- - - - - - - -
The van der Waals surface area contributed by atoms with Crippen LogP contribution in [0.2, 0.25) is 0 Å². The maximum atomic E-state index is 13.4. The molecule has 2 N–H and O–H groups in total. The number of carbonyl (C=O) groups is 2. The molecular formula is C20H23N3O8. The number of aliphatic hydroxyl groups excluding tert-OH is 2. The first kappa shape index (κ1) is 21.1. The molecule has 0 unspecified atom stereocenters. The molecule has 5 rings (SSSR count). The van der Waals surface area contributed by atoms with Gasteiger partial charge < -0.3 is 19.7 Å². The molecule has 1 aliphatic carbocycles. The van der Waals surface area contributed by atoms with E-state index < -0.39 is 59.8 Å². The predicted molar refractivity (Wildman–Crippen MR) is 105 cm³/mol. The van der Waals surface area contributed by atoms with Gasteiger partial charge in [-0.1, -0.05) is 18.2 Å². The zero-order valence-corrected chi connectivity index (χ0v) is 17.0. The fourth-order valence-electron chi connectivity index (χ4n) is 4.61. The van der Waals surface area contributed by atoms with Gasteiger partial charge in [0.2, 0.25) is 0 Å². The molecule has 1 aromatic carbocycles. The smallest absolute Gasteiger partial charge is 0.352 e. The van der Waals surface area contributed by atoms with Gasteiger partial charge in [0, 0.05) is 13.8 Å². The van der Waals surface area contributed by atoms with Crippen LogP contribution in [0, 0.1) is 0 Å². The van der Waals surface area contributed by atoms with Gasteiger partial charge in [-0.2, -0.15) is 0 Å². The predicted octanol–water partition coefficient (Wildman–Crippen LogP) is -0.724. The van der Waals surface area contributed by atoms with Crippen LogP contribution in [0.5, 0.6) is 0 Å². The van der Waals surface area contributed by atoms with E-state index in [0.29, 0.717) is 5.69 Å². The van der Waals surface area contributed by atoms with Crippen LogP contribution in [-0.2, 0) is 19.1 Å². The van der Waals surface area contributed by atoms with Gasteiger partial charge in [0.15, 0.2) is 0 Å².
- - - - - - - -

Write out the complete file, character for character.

The van der Waals surface area contributed by atoms with Crippen LogP contribution in [0.2, 0.25) is 0 Å². The maximum atomic E-state index is 13.4. The molecule has 2 N–H and O–H groups in total. The number of carbonyl (C=O) groups is 2. The molecular formula is C20H23N3O8. The number of aliphatic hydroxyl groups excluding tert-OH is 2. The first kappa shape index (κ1) is 21.1. The molecule has 0 unspecified atom stereocenters. The molecule has 5 rings (SSSR count). The van der Waals surface area contributed by atoms with Gasteiger partial charge < -0.3 is 19.7 Å². The molecule has 1 aliphatic carbocycles. The van der Waals surface area contributed by atoms with E-state index < -0.39 is 59.8 Å². The predicted molar refractivity (Wildman–Crippen MR) is 105 cm³/mol. The van der Waals surface area contributed by atoms with Gasteiger partial charge in [-0.1, -0.05) is 18.2 Å². The zero-order valence-corrected chi connectivity index (χ0v) is 17.0. The fourth-order valence-electron chi connectivity index (χ4n) is 4.61. The van der Waals surface area contributed by atoms with Gasteiger partial charge in [0.2, 0.25) is 0 Å². The molecule has 1 aromatic carbocycles. The smallest absolute Gasteiger partial charge is 0.352 e. The van der Waals surface area contributed by atoms with Gasteiger partial charge in [0, 0.05) is 13.8 Å². The van der Waals surface area contributed by atoms with Crippen LogP contribution in [0, 0.1) is 0 Å². The van der Waals surface area contributed by atoms with Gasteiger partial charge in [-0.2, -0.15) is 0 Å². The predicted octanol–water partition coefficient (Wildman–Crippen LogP) is -0.724. The van der Waals surface area contributed by atoms with Crippen LogP contribution in [0.5, 0.6) is 0 Å². The van der Waals surface area contributed by atoms with E-state index in [0.29, 0.717) is 5.69 Å². The van der Waals surface area contributed by atoms with Crippen LogP contribution in [-0.2, 0) is 19.1 Å². The van der Waals surface area contributed by atoms with Gasteiger partial charge in [0.15, 0.2) is 0 Å².